As one of the leading employment agencies in Coeur d’Alene, Idaho, Provisional knows that when it comes to career happiness and success, it’s not all about the specific job you’re doing. Where you’re doing it is just as important.

For instance, if you hate the culture of your employer, you’re simply not going to be happy regardless of how much you like your job. On the flip side, if you mesh well with the culture, you’ll feel more comfortable, more secure, and do a better job as a result.

And when it comes to workplace cultures, large corporations and small businesses seem to be on the opposite ends of the spectrum. So if you’re looking for a new job, how can you tell which culture is right for you? Here’s a look at some pros and cons of each:

Large Corporations

Pros

  • Better pay and benefits. Larger companies can typically afford to offer their employees more in the way of compensation.
  • More opportunity for advancement. There are simply more positions in a large company, which means more opportunities for you to get ahead. Likewise, a larger company may be able to compensate you for earning an advanced degree or obtaining additional certifications.
  • A more diverse workplace. In a large company, there are simply more workers, which means you have an opportunity to network with a broader range of people, collaborate more often, and grow as a result.

Cons

  • More red tape. As a result, projects usually move slower and taking personal initiative to get something done without getting prior authorization is typically out of the question.
  • More people working on each project. This means it’s harder to be heard as an individual and you have to go the extra mile to really stand out.

Small Businesses

Pros

  • Less competition. There are less people at a smaller company, which means you have fewer people to compete with when it comes to promotions and job advancement.
  • More responsibility. At a smaller company, you’re expected to wear many hats. As a result, you’ll gain more knowledge and experience along the way. In addition, you can make more of an impact on the company and its bottom line.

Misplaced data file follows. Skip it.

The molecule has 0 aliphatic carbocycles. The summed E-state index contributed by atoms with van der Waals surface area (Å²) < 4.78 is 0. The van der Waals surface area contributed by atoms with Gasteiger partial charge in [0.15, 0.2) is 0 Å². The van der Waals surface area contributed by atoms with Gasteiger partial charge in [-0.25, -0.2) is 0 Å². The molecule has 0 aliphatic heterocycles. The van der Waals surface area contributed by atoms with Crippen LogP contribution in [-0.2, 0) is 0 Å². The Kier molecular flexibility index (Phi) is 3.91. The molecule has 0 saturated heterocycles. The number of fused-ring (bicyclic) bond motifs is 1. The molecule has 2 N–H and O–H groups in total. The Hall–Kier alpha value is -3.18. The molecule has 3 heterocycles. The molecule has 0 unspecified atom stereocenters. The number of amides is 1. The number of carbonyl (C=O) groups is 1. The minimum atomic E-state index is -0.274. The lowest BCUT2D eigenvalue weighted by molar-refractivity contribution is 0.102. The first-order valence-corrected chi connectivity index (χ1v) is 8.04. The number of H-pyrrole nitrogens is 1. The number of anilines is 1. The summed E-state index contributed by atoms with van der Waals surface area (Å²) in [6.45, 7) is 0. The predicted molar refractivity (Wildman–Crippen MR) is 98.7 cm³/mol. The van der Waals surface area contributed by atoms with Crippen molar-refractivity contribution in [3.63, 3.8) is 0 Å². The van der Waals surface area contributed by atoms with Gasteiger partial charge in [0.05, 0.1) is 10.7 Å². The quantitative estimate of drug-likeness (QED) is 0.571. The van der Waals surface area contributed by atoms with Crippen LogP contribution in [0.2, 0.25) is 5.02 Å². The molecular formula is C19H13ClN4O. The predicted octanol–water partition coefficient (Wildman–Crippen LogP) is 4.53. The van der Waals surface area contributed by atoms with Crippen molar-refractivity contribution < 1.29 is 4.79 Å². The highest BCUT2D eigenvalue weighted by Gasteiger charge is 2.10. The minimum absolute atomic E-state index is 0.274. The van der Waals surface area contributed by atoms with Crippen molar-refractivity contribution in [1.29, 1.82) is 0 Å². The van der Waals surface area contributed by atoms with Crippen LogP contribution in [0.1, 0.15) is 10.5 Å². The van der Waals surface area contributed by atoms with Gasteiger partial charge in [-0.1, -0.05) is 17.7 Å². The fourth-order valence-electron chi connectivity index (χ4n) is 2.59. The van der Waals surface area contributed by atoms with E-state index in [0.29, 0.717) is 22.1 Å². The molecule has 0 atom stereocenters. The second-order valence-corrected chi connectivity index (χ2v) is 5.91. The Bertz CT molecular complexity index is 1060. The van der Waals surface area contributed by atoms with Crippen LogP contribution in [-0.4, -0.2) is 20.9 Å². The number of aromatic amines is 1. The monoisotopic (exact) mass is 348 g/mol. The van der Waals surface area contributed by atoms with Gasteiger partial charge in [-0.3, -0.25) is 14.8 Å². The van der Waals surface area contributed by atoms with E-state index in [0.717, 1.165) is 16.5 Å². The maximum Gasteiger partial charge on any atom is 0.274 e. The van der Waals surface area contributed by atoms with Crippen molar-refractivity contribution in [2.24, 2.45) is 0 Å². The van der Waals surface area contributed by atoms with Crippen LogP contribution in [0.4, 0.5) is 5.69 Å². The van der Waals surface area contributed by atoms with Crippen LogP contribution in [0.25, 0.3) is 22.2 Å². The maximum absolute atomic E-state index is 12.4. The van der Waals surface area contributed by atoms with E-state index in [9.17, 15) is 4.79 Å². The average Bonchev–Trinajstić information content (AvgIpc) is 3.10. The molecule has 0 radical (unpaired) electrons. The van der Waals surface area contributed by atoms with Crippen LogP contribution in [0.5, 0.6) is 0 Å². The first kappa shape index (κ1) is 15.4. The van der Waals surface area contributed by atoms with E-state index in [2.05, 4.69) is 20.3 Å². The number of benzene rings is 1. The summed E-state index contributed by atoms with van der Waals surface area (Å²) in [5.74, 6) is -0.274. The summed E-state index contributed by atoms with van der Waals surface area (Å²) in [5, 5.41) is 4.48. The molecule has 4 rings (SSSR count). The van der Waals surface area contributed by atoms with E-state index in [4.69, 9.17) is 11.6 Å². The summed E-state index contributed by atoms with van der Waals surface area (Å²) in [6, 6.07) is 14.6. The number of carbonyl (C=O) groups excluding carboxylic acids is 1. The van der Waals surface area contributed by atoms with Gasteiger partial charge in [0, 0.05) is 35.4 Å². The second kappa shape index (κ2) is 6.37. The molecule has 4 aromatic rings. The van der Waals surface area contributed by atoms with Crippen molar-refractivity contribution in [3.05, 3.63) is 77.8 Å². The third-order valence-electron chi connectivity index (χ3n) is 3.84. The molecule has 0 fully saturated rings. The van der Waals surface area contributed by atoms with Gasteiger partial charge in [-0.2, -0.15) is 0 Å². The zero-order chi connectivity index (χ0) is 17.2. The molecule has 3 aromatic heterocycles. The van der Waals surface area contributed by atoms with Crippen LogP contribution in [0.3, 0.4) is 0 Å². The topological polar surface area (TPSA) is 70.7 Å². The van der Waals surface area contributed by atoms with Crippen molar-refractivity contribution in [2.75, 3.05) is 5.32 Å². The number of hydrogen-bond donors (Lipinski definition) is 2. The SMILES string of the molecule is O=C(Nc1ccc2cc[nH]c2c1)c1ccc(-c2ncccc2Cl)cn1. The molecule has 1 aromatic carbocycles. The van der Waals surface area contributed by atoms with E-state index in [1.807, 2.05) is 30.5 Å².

• More autonomy. Unlike their larger counterparts, small businesses generally don’t have the same level of bureaucracy. You can therefore take initiative and do your job in a way that suits your skill set and personality, rather than one dictated to you.

Cons

  • More work for less pay. At a smaller company, you may be expected to take on roles beyond your job title and you may not be paid extra salary for doing so.
  • Not as much room for promotion. If you work at a company with only a handful of people, there’s not a lot of room for growth.

Are You a Qualified Candidate in Search of Your Next Opportunity at a Company – Big or Small?

If you are, let Provisional know. As one of the leading employment agencies in Coeur d’Alene, Idaho, we’ll work with you to get to know your skills, background, and personality. We’ll then match you with rewarding jobs that are a great fit for you. Search our Coeur d’Alene jobs now or contact us today.

Should You Accept a Counteroffer?

September 25th, 2012

The good news: You’ve been offered a great new job opportunity with a different company.

The bad news: Your current employer counteroffers with the promise of more money – and now you’re not sure what to do. Take the offer or cut your losses?

As one of the leading employment agencies in Coeur d’Alene, Idaho, Provisional can tell you that there are certainly pros and cons when it comes to counteroffers. While the final decision ultimately rests with you, there are some thoughts to consider before you make your move. Here’s a look:

Pros of Accepting a Counteroffer

  • You’ll make more money and perhaps get promoted into a position that will advance your career.
  • Getting another job offer can serve as a reminder to your current employer of your worth. It also demonstrates that you’re in demand.

Cons of Accepting a Counteroffer

  • Your reputation in the company could take a hit. You could be viewed by colleagues or higher-ups as less-than-loyal to the company.